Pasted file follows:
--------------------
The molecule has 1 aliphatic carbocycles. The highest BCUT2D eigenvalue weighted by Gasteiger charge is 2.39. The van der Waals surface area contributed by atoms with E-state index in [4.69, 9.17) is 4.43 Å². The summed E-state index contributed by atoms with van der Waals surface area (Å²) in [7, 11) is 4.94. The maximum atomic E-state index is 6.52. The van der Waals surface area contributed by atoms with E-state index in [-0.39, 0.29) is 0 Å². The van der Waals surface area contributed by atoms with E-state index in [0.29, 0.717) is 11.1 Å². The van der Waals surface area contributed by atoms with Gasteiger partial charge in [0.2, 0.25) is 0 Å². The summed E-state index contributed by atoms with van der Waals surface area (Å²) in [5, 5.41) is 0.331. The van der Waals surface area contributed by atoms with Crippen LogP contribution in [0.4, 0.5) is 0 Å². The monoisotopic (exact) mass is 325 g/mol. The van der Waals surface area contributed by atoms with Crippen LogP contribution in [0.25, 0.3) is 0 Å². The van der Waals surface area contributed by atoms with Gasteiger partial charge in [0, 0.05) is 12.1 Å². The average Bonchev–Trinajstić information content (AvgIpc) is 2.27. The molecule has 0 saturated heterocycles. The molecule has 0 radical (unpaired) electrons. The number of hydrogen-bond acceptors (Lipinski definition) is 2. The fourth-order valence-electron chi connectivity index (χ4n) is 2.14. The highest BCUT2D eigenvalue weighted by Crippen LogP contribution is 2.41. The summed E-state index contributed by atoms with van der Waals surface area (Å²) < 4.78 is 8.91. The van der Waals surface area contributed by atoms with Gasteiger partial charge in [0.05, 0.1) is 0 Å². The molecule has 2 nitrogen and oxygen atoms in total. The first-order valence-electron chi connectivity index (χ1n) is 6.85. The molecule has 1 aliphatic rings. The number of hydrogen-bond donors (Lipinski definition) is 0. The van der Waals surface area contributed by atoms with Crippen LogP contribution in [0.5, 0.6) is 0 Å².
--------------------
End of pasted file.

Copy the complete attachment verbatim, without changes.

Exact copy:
The molecule has 1 aliphatic carbocycles. The highest BCUT2D eigenvalue weighted by Gasteiger charge is 2.39. The van der Waals surface area contributed by atoms with E-state index in [4.69, 9.17) is 4.43 Å². The summed E-state index contributed by atoms with van der Waals surface area (Å²) in [7, 11) is 4.94. The maximum atomic E-state index is 6.52. The van der Waals surface area contributed by atoms with E-state index in [-0.39, 0.29) is 0 Å². The van der Waals surface area contributed by atoms with E-state index in [0.29, 0.717) is 11.1 Å². The van der Waals surface area contributed by atoms with Gasteiger partial charge in [0.2, 0.25) is 0 Å². The summed E-state index contributed by atoms with van der Waals surface area (Å²) in [5, 5.41) is 0.331. The van der Waals surface area contributed by atoms with Crippen LogP contribution in [0.4, 0.5) is 0 Å². The monoisotopic (exact) mass is 325 g/mol. The van der Waals surface area contributed by atoms with Crippen LogP contribution in [0.25, 0.3) is 0 Å². The van der Waals surface area contributed by atoms with Gasteiger partial charge in [0, 0.05) is 12.1 Å². The average Bonchev–Trinajstić information content (AvgIpc) is 2.27. The molecule has 0 saturated heterocycles. The molecule has 0 radical (unpaired) electrons. The number of hydrogen-bond acceptors (Lipinski definition) is 2. The fourth-order valence-electron chi connectivity index (χ4n) is 2.14. The highest BCUT2D eigenvalue weighted by Crippen LogP contribution is 2.41. The summed E-state index contributed by atoms with van der Waals surface area (Å²) < 4.78 is 8.91. The van der Waals surface area contributed by atoms with Gasteiger partial charge in [0.05, 0.1) is 0 Å². The molecule has 2 nitrogen and oxygen atoms in total. The first-order valence-electron chi connectivity index (χ1n) is 6.85. The molecule has 1 aliphatic rings. The number of hydrogen-bond donors (Lipinski definition) is 0. The van der Waals surface area contributed by atoms with Crippen LogP contribution in [0.5, 0.6) is 0 Å².